Hi, anonymous, thanks for the comments. I guess some of us would be a bit more reserved about the use of percentages. It's hard to be sure what these are based on. Of course, the overwhelming feature of the textual tradition is fixity, not variability. At the same time we need to be very reserved about the use of dogmatic considerations to decide the text. The dogma may be both correct and certain, but the link between dogma and application is very uncertain. The article of faith that the Bible is true does not tell us which of many ways we might interpret the relationship between various synoptic accounts involving the word 'staff' or 'staffs'. Attempts to use inerrancy as a criterion for the original text have often been rather blunt (as when Gleason Archer in his Enclyclopedia of Bible Difficulties emends the number '14th' both 2 Kings 18:13 and Isaiah 36:1 to preserve the doctrine, or in some poor attempts to remove 'Cainan' from Luke 3:36).

Yes, of course the truth of scripture is important and relevant, but we would need to develop more rigorous criteria for how it could be used. At the moment the use of bad textual criticism to rescue inerrancy has brought the cause into some disrepute (and rightly so).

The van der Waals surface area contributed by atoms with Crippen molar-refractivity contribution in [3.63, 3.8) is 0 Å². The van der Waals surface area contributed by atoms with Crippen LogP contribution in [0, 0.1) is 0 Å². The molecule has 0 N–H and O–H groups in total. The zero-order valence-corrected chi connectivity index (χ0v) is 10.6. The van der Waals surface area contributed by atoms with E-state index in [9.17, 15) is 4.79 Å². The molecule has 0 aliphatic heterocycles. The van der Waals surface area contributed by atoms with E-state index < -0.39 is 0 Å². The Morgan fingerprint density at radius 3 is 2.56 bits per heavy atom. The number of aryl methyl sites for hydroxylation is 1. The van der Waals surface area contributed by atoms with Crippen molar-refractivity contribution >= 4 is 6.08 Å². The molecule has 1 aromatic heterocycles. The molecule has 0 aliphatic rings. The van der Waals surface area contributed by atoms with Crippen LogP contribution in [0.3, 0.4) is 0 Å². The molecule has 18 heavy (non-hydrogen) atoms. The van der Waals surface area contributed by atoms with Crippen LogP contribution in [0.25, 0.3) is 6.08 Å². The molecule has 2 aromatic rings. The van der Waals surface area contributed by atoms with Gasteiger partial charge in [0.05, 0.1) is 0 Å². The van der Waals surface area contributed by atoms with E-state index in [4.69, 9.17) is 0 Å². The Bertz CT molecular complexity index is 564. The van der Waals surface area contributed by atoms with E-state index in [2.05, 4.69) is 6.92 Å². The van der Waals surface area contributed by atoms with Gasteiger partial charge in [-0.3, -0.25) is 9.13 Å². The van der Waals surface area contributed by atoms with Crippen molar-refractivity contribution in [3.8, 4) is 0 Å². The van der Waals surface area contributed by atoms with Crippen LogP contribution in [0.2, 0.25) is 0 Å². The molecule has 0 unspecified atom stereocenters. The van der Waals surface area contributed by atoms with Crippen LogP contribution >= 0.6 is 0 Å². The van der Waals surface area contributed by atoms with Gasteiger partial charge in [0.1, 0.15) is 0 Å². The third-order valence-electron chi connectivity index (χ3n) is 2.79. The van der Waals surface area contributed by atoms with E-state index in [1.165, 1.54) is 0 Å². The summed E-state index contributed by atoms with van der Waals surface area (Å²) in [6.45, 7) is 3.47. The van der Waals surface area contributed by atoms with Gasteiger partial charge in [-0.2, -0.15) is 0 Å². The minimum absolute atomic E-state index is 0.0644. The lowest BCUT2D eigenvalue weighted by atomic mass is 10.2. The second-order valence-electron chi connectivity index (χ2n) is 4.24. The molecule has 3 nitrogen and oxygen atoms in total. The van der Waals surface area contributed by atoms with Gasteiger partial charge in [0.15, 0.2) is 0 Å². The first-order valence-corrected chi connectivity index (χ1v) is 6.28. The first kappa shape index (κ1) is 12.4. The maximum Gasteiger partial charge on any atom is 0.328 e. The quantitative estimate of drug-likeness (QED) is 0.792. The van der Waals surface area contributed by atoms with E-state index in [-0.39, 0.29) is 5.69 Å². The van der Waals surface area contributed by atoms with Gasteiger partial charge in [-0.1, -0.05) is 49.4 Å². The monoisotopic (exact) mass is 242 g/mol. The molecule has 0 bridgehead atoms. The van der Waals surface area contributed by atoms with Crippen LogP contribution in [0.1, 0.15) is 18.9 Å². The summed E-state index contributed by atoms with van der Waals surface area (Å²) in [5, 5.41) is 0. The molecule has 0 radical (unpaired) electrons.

As for how to join this list, as mentioned in the first blog, it is aimed at people (normally) who have either read the NT or OT in their original languages and have a classic evangelical approach to scripture. We are deeply grateful for prayer support and comments from others. If you think that you may be an appropriate member of the blog team then I'd invite you to contact me (my e-mail address is on my Aberdeen University webpage).

Warm regards.

James Palmer said...

anon said: 'the rejection of variants is perfectly legitimate if they do
not comport with the basic doctrines of the faith.'

I am uneasy about this. First, there is always the chance that orthodox
scribes *did* correct manuscripts (not sure if I was convinced by Ehrmann,
but it's a possibility. I think of the Lord reigning from the tree in Ps 95[96]:10, or the Jewish mangling of Zech 12:10 in LXX and kennicot mss as it did not fit their theology).

Second and more seriously, I am not sure what such variants would look
like. Doctrine, and certainly major doctrines, are not dependant on one
verse. There is always a longer story. So even if Luke didn't teach
substitutionary atonement in his gospel, that does not make it untrue (or
mean that he didn't believe in it, or teach it elsewhere). Big doctrines
are us walking on snowshoes, not stilettos. So one verse that didn't
immediately fit with our present exegetical justification of part of the
Nicene creed is not a problem. Orthodox theology is not about proof
texting.

Third, the bible is often a lot more complex and alien than evangelical
theology. It may contain things that we find difficult to assimilate into
the UCCF DB or WCF. Fancy that! I would be very wary of using this
criterion. We are not trying to create Gk and Heb NIV.